"Now that Jeb Bush is no longer governor, the rush is on to print the definitive retrospective about the popular two-term Republican. One of the first writers out of the blocks is [Palm Beach Post] journalist S.V. Date, whose book, 'Jeb: America's Next Bush,' hits stores in mid-February." "Jeb in print".
Will we will be seeing cheerleading or journalism? Jeremy Wallace claims it will be the latter: "A friendly tale it isn't. The book rips Bush as a arrogant, power-hungry ruler who acted as if he had been elected king, rather than governor.". Date's recent work gives us a clue: See "Jeb's next move: Once again, a Republican governor upsets the plan for the smarter Bush" and "What Would Jeb Do?"
Brian Crowley has a detailed discussion of the earlier primary issue today in "Earlier primary could give state more of a role".
Florida lawmakers will consider a plan during this legislative session to move the Florida primary from the first week of March to within seven days of New Hampshire's primary, a move that could change the political dynamic of the 2008 election.Much more here.
Even the "Jeb!" cheerleaders at the Tampa Trib see it:
The bleak spot in Florida's education reform remains its dismal high school graduation rate, and this year the rate slid backward.But there's more, much more than the single graduation rate "bleak spot"; the Trib acknowledges that
The graduation rate dropped by nearly 1 percent, from 71.9 percent of the ninth graders graduating in four years to 71 percent. Some might not think that's a big deal - but it is.
Florida cannot afford to have its puny graduation rate go any way but up. The state already has a reputation for having an ill-prepared workforce.
Much work also needs to be done on refining Florida's curriculum standards, particularly in middle school and high school, which direct teachers on what to teach and sets the baseline for what students should know."Florida's Disturbing, Declining Grad Rate"
The Koret Task Force, which recently reviewed the progress of Florida's school reform efforts, zeroed in on curriculum as the weak link in high schools."
Here's and idea, and it doesn't cost the state a dime, just fail the kids: "Starting with this year's sixth-graders, any youngsters who fail even one 'core' course must retake the class or they will not be promoted to high school. ... Lawmakers approved the change as part of former Gov. Jeb Bush's 'A-Plus-Plus' Plan. " "New rule for Florida middle schoolers: Pass every essential class or repeat 8th grade".
And things ain't so hot at the college level either: "Report shocks Florida schools".
"Legislative staff is still hammering out the wording that will make this a deal, but here are the general agreements lawmakers made over the weekend on a property insurance bill to be voted on today:" "Provisions of the Legislature's insurance proposal".
"The greatest consumer relief comes from a doubling of the Florida Hurricane Catastrophe Fund, the state program that sells backup coverage to insurance companies themselves. The Cat Fund's rates are cheaper than what's available to companies on the private market, and those savings are to be passed on to consumers. If those losses come and the Cat Fund runs out of money, it is able to add up to a 10 percent extra charge on every auto, home and business insurance policy in the state." "Lawmakers finalize insurance plan".
"Legislators will likely vote today to lower homeowner insurance rates, but savings will vary, bills will remain high and they could go up next year." "Insurance plan would lower rates".
"Florida lawmakers emerged from weekend negotiations with an insurance reform plan that promises double-digit rate relief by shifting hurricane risk to the state." "Session strikes a deal".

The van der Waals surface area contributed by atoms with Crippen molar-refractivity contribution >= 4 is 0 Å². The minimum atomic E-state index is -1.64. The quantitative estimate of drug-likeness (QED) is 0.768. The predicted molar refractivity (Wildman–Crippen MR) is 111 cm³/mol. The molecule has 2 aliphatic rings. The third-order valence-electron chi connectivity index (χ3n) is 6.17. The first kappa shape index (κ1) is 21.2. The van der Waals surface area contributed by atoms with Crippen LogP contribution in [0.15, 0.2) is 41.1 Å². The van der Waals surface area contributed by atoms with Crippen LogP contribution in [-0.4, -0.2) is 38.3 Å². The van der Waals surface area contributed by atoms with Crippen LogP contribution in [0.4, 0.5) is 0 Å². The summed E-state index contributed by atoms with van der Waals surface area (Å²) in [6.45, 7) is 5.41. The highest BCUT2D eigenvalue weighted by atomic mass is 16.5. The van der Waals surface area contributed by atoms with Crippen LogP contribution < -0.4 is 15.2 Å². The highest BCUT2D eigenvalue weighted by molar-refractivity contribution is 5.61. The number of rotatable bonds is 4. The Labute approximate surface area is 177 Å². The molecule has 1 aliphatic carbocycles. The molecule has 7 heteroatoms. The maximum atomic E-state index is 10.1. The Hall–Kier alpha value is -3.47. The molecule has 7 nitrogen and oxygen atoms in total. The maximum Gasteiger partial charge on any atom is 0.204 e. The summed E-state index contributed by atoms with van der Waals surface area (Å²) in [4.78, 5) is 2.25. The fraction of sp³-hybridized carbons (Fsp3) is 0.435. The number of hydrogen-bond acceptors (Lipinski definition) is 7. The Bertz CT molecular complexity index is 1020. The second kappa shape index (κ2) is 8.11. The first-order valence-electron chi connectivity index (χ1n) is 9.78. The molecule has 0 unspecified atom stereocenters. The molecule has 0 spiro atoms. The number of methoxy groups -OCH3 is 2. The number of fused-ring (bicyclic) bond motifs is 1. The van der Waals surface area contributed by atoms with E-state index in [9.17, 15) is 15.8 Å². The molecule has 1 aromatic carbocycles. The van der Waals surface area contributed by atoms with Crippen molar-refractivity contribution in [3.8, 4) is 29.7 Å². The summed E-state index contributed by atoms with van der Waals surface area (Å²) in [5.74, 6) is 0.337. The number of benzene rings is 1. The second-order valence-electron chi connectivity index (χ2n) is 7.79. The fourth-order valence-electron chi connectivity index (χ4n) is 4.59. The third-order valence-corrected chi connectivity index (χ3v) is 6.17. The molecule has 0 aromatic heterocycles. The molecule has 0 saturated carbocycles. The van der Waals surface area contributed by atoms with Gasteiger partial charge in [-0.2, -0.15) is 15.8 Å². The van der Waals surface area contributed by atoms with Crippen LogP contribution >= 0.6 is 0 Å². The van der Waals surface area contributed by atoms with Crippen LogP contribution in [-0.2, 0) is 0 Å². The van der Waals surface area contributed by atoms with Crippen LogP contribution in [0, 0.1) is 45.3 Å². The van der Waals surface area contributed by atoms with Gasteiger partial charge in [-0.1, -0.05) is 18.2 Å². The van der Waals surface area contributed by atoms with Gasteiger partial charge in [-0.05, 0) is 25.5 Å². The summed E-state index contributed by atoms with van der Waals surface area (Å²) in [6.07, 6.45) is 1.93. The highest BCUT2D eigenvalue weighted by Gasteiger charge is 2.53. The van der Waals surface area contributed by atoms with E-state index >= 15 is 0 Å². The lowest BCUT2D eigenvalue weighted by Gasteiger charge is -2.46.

"Lawmakers turned their attention to Citizens Property Insurance Corp. on Sunday, wringing some additional rate relief for customers in the state pool after reaching a broader agreement over the weekend to roll back private homeowners' insurance rates. A House-Senate compromise bill goes to the full Legislature today, the last day of the special session tackling runaway rates. I" "Lawmakers Wrangle More Citizens Rate Relief".
"Lawmakers, under intense public pressure from Gov. Charlie Crist to lower rates, predicted insurance premiums would fall between 5 percent and 40 percent for homeowners across the state. But they conceded that the reductions will vary wildly from company to company and county to county, and that some people might not see any changes at all. Officials with State Farm Florida, the state's largest private property insurer, predicted the company's more than 1 million policyholders would see an average 7 percent reduction on their overall bill. Company spokesman Justin Glover said that was only a 'good faith' estimate." "Deal may cut rates up to 40%".
Or is it 35%? See "Legislative deal would cut windstorm rates by 7-35% for Florida property owners".
"Florida lawmakers will vote today on a plan that could cut property-insurance rates, expand the state's insurer of last resort -- and take big financial risks. House and Senate negotiators Sunday finished working out an agreement that would broaden the state's role in the insurance market to help give rate relief to homeowners and businesses." "Vote on rate cuts today".
"[L]awmakers Sunday reached a deal they said does exactly that: at least 25 percent for customers of private insurers in their windstorm premiums, and 5 percent to 20 percent for those of state-run Citizens Property Insurance Corp." "Deal for rate relief in place".
Disney Outsourcing Top Issue
"Walt Disney World and unions representing 21,000 workers begin new contract negotiations today hoping to avoid the long battle they waged last time -- yet knowing a new dispute may have emerged involving how the company transfers jobs to outside contractors." "During union talks, Disney not always the happiest place".
Poor Vern ...
Poor Vern, he didn't realize that he was required to march in lockstep with the wingnuts.
U.S. Rep. Vern Buchanan hasn't been in Congress a month yet, but he's already being accused of breaking his campaign promises."Buchanan gets a reality check about GOP power".